Rain puts brakes on bike ride

But hundreds gather anyway in Columbia for Tour of Hope led by Lance Armstrong


Cycling superstar Lance Armstrong, beater of odds, didn't have a chance yesterday.

A 50-mile fundraising bike ride that Armstrong was to lead - and which was to provide a victorious finale to a cross-country bike tour to raise awareness about cancer - ended unceremoniously early yesterday morning when the weather prompted authorities to call off what had been billed as a rain-or-shine event. The fundraising ride will not be rescheduled.

But floods, darkness and disappointment could not stop the crowds. Hundreds of the 1,400 would-be riders and their supporters showed up at a waterlogged parking lot in Columbia for the event that wasn't.

It was still dark out when a procession of bike-toting cars created a traffic jam at the entrance to Howard Community College.

Hundreds of Armstrong fans slogged through the downpour in stretch bike shorts, slickers and umbrellas and waited patiently for the seven-time Tour de France winner to make a promised appearance.

"We actually ordered sun and temperatures of 75 degrees," Armstrong said when he finally stepped onto the temporary stage. "But someone wasn't listening."

Yesterday's event was the culmination of the 2005 Bristol-Myers Squibb Tour of Hope, a California-to-Washington ride that 24 cancer survivors, researchers, caregivers and doctors undertook to raise the public's awareness of clinical trials and other cancer-related issues. The riders, who range in age from 28 to 58, have all been affected by cancer.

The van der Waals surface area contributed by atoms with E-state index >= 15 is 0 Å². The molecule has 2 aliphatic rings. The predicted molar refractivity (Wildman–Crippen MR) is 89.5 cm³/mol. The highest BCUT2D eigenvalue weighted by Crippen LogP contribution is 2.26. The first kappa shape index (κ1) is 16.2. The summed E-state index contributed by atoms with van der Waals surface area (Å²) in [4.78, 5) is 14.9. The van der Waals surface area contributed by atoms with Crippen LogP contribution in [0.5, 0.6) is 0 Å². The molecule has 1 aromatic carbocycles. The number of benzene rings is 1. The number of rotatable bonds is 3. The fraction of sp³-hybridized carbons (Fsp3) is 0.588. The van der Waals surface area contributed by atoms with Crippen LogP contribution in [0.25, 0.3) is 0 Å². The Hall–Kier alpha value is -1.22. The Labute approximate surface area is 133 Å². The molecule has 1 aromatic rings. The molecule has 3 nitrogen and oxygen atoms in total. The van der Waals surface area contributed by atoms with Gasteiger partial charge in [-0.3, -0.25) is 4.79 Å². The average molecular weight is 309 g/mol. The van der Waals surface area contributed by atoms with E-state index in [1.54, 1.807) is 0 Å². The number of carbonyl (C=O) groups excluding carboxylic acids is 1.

As rains let up, Armstrong made an appearance later in the day at an end-of-race event in Washington.

Armstrong, a cancer survivor who said yesterday that fighting the disease is a priority for him now that he has retired from racing, had joined the team of 24 for sections of the nine-day, 3,300-mile relay-style ride that began in San Diego.

He had also planned to ride part of the 50-mile course from Howard County to Washington with the 1,400 enthusiasts who were required to raise money in order to participate, and who together raised $1.4 million. That money will be donated to the Lance Armstrong Foundation and other cancer-fighting organizations.

"As much as I wanted to get a chance to ride with Lance, it's not about that. It's about raising money for this cause," said Dan Bruneau, 49, of Columbia, who was there in honor of his wife, a cancer survivor, and his mother, who died of the disease.

Gregg Gleichert, 57, flew in from Wisconsin to also join the fundraising ride. "We drove the route yesterday and already, there were parts that were flooded. It would have been dangerous," he said. "I still was going to do it, though."

He and his daughter, Christine Gleichert, 31, a Washington resident who was there to support him, were planning to drink champagne at a celebratory dinner that night anyway, he said. After that, he expected to pack up his bicycle, bring it back to UPS and fly home.

As the rain swept down and the road near him starting to look more like a stream, he managed to sound a cheery note.

"If they do it again next year," he said, "I'll try it."


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